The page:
Allow me to supply a little background for all this. Previously, John the Baptist had been badmouthing Herod for his sexual indiscretions, so Herod had him rounded up and imprisoned. Despite the fact that John was preaching against him, Herod protected him and often enjoyed listening to him preach (Mark 6:20). Finally, Herod’s wife (who couldn’t stand John) tricked the governor into having the Baptist beheaded. Nice lady…

So when Jesus emerged in a public way, Herod was fascinated. John was gone, but the phenomenon lived on. In fact, it was now bigger and better than ever. Herod wanted to see this new holy man about whom everyone was talking.

“He never got around to it…”

I guess governors are too busy to be bothered with seeking out the religious peasantry. Herod, although he was trying to see Jesus, never seemed to catch up with him until it was time to put him to death. If someone as important as the governor really had it as a priority to see Jesus, I’m sure he could have easily arranged it. He never got around to it, however.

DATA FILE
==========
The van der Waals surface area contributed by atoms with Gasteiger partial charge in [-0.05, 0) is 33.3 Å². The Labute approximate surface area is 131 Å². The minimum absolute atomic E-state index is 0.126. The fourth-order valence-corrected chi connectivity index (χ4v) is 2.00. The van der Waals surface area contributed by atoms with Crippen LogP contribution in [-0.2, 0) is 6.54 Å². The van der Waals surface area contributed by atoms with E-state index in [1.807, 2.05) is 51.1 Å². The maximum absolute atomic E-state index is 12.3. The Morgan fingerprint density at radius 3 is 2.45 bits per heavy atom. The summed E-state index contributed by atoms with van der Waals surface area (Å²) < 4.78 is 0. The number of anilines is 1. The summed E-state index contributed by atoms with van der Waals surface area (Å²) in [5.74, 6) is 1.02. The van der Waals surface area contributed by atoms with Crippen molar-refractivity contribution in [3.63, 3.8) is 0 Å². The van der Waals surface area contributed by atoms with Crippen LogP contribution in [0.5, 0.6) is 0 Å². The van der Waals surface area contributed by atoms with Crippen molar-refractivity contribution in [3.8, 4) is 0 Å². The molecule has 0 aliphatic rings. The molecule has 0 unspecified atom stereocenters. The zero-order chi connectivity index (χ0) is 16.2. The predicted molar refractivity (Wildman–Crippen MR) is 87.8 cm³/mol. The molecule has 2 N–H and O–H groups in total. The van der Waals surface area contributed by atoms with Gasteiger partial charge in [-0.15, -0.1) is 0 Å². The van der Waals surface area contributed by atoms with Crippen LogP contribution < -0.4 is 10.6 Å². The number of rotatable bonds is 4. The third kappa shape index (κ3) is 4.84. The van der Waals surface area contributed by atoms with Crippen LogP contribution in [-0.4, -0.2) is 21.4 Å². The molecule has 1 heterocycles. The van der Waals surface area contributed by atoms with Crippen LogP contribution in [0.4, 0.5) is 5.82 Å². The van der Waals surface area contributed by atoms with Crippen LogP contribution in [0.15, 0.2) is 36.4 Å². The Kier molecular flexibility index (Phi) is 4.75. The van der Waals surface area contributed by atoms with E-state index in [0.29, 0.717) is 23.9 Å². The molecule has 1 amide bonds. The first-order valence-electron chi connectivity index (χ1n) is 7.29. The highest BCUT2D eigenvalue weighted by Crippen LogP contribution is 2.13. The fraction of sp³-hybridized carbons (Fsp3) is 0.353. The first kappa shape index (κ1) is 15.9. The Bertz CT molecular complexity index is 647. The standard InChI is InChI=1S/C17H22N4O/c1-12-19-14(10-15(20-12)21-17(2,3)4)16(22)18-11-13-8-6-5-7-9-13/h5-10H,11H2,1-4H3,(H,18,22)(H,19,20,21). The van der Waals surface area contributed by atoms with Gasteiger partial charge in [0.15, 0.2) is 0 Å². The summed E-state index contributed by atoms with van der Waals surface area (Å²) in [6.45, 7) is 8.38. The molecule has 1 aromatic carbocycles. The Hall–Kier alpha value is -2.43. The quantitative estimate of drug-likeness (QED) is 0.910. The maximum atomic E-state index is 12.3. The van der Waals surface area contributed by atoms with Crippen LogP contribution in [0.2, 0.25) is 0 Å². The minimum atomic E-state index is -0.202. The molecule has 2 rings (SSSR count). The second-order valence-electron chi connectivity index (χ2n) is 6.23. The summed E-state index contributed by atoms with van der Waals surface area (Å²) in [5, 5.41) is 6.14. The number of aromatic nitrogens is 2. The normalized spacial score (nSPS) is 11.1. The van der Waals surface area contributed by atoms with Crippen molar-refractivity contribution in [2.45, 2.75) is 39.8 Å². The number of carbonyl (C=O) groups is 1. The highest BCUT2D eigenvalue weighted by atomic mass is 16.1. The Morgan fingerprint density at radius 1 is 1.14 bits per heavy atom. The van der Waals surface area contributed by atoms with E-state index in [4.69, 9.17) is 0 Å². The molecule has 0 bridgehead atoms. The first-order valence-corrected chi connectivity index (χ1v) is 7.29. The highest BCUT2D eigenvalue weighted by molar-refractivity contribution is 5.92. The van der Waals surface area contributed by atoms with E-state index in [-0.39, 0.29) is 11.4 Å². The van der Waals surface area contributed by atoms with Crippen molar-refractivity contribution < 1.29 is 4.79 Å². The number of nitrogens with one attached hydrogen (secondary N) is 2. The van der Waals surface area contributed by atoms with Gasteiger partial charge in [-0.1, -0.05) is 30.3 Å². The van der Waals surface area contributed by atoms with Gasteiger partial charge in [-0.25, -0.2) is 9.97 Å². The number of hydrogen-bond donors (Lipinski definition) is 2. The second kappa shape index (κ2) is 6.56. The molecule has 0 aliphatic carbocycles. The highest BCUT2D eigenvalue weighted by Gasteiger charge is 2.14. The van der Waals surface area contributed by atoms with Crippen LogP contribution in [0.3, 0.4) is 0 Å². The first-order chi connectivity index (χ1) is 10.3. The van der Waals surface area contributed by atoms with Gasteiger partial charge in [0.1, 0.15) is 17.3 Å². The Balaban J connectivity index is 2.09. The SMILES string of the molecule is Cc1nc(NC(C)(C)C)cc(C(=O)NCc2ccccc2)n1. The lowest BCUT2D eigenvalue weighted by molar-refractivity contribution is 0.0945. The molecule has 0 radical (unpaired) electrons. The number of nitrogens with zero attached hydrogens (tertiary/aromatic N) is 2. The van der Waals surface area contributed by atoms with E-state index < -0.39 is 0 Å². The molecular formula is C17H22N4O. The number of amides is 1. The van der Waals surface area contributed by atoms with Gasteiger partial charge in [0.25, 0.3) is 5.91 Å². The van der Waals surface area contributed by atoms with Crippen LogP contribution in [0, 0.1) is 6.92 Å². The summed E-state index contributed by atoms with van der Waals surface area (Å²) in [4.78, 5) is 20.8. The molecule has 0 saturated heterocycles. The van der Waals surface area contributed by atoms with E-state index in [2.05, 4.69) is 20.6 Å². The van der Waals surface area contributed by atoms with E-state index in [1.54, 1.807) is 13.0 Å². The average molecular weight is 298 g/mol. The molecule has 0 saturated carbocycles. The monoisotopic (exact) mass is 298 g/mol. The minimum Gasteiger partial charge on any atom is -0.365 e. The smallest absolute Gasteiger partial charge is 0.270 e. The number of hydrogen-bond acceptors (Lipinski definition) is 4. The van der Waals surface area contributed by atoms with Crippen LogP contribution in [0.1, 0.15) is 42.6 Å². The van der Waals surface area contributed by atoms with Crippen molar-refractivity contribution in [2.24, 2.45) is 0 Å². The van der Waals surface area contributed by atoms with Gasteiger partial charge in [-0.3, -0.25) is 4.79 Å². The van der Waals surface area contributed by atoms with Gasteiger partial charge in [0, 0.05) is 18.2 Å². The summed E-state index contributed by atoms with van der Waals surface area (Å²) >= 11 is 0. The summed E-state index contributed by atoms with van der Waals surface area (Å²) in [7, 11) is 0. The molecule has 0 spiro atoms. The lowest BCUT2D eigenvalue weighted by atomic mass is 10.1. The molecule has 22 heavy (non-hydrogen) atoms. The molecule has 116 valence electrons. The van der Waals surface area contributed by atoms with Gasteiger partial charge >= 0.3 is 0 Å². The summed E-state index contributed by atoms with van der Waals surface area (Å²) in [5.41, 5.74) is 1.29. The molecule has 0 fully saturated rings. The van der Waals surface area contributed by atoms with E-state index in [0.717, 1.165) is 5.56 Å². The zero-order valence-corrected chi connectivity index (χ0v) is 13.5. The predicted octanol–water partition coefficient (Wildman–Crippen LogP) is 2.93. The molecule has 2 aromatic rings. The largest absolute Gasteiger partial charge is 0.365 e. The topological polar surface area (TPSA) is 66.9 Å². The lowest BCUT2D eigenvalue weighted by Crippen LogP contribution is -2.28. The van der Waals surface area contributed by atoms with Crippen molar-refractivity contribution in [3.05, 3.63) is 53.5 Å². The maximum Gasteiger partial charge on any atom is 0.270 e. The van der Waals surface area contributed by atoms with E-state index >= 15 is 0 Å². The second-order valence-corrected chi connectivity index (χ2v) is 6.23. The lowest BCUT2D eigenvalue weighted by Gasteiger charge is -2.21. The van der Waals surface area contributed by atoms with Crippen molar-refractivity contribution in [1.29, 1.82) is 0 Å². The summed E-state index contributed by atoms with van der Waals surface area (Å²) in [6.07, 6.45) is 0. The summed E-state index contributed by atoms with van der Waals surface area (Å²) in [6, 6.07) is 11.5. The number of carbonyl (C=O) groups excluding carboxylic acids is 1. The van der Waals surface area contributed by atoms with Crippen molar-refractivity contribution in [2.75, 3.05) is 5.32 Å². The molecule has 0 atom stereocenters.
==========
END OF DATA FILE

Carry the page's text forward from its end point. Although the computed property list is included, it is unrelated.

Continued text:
Like Herod, there are a lot of people who’d like to see Jesus. A Messiah who can purportedly save them attracts their attention. Still, there are a lot of distractions out there. There are a lot of things that have to be done—important things. Who’s got time to chase after some holy-man preacher? What if it’s merely a wild goose chase? So they take their chances. Instead of looking for him, they hope he’ll find them instead. After all, it’s his job, isn’t it?

If you’re one of those people (and you’re reading this), let me suggest the possibility that he just found you. Now it’s your turn. Time to respond to him.

[Dave Zuchelli is a graduate of Pittsburgh Theological Seminary and is currently the pastor of Smith Chapel, in Great Falls, VA.]

Sitting Next to Zacchaeus

The strategy of Jesus was clear—go out among them, touch their lives, and love them into the Kingdom. This, of course, does not address his death as a sacrifice for our sin and his Resurrection, which seals the deal for us. But we can take that up at another time.

He not only used this approach himself, he taught others to use it. In the Gospel of Luke, we see him first send out the twelve and then seventy-two disciples to be “advance men” of sorts. They were to go to the places Jesus was planning to go, live among the people, befriend and love them, and let them know the Kingdom was near. (See Luke 9 and Luke 10) Presumably, these mission trips were to prepare the way for Jesus to enter the hearts of the previously unschooled.